bike: 25 minutes
bike stand, basement
run: 1.25 miles
Slightly warmer. Only felt like -26, not -29. But the wind was blowing. So blustery! Tomorrow it should be much warmer. In the 20s, I think. Decided to workout in the basement again. Watched almost all of the final episode of Cheer. I can’t believe I made it to the end without the ending being spoiled. I can’t imagine competing under such pressure. I have never enjoyed the intensity of performing when it counts or the high you might get from putting yourself under such pressure and then achieving greatness. Is this a bad thing? Do I fail to push myself enough? Are there other ways to understand how we might push and stretch and challenge ourselves outside of this model of performed greatness? Do these questions make any sense?
I listened to my playlist again as I ran. At one point, I stared at the reflection of a big round lightbulb in a dark window. Last month I mentioned that it looked like the moon on lake superior. Today I noticed something at the top of the reflected globe of light that looked like clouds. Then I thought about how I usually imagine or see clouds at the bottom of the moon, not the top. Is that accurate? Suddenly, I imagined that the moon was upside down, or the world in the window was right side up and the world in the basement, on the treadmill, was upside down. Strange. Even stranger while running in place on a treadmill matching my foot strikes to the beat of the music.
Assigned: seats, affirmations, adults with anorexia nervosa.
Crying all day long because small things feel like big things.
Drumming drums in a circle, droning, “don’t be so hard on yourself,” disappearing the ability to desire.
Every body’s invited, every “cloud” has a silver “lining.”
Flushing a chocolate chip cookie down the toilet and taking a huge dump on it, fear of growing.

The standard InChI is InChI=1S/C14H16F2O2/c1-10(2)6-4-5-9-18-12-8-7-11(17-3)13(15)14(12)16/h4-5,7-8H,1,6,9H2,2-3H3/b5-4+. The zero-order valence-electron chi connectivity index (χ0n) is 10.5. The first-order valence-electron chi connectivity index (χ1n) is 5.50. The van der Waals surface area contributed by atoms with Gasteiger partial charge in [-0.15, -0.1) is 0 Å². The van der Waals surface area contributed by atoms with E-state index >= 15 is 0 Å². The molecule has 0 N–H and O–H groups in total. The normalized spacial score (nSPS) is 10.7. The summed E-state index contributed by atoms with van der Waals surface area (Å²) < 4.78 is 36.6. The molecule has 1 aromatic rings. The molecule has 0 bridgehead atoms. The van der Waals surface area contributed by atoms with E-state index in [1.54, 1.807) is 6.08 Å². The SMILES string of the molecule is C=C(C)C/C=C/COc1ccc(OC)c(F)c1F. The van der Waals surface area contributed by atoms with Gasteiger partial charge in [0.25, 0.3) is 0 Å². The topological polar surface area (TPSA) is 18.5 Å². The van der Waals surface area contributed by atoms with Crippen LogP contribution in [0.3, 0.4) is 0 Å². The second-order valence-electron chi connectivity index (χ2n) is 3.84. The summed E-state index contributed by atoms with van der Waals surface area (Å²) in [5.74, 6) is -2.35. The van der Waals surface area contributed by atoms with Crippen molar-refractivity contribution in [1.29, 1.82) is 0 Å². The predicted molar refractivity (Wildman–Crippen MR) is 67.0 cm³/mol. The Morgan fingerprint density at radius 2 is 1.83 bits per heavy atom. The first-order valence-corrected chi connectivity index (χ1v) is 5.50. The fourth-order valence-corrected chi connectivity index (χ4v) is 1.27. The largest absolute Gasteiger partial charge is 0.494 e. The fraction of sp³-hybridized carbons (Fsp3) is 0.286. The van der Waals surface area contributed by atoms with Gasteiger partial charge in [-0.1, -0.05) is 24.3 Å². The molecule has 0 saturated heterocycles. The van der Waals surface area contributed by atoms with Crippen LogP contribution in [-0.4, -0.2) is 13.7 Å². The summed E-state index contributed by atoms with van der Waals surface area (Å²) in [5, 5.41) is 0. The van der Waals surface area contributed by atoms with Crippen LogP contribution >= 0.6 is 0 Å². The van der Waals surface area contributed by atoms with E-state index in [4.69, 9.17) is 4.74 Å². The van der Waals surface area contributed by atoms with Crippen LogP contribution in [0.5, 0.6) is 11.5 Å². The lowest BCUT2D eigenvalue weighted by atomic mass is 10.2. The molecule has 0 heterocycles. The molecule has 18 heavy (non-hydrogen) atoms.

Hairs in weird places.
“I’m telling on you.”
“Just let someone know if you go to the bathroom. Don’t go alone.”
Knowing there’s a chance you’ll need to come back and do it all over.
Mental math, milk monitors, mindfulness of breath.
Nurse Eye Patch haunts your wake.
Ordering onion rings at the Olive Garden Field Trip, since the overseers claim opera cake isn’t in budget.
Perishing into fits over whether you get your second cookie, third, or fourth.
“Quit running, quit shouting ‘where are the fucking cups,’ question your definition of ‘friend.’”
Refusing to get up off the floor and participate in Dance Circle with the other girls and boy.
Singing “Let It Be” with the boy during music hour, then all together.
Taking turns: with the triangle, talking with your mouth full.
Validation that you are one of the biggest losers.
Withholding from weeping in public on the long walk home.
Xeroxed handouts of Dr. Phil’s “On Choosing Forgiveness” equals confetti.
“You’re the child not the parent.”
I love Abecedarians and this is a great one. Powerful in this form. Abecedarians are fun to write. My only problem: the dreaded x. There are only so many x words to use. Maybe I should make a list or find a list. Just searched, “good x words for abecedarian poems” and this was the first entry: What About X? Writing the Abecedarian. Yes!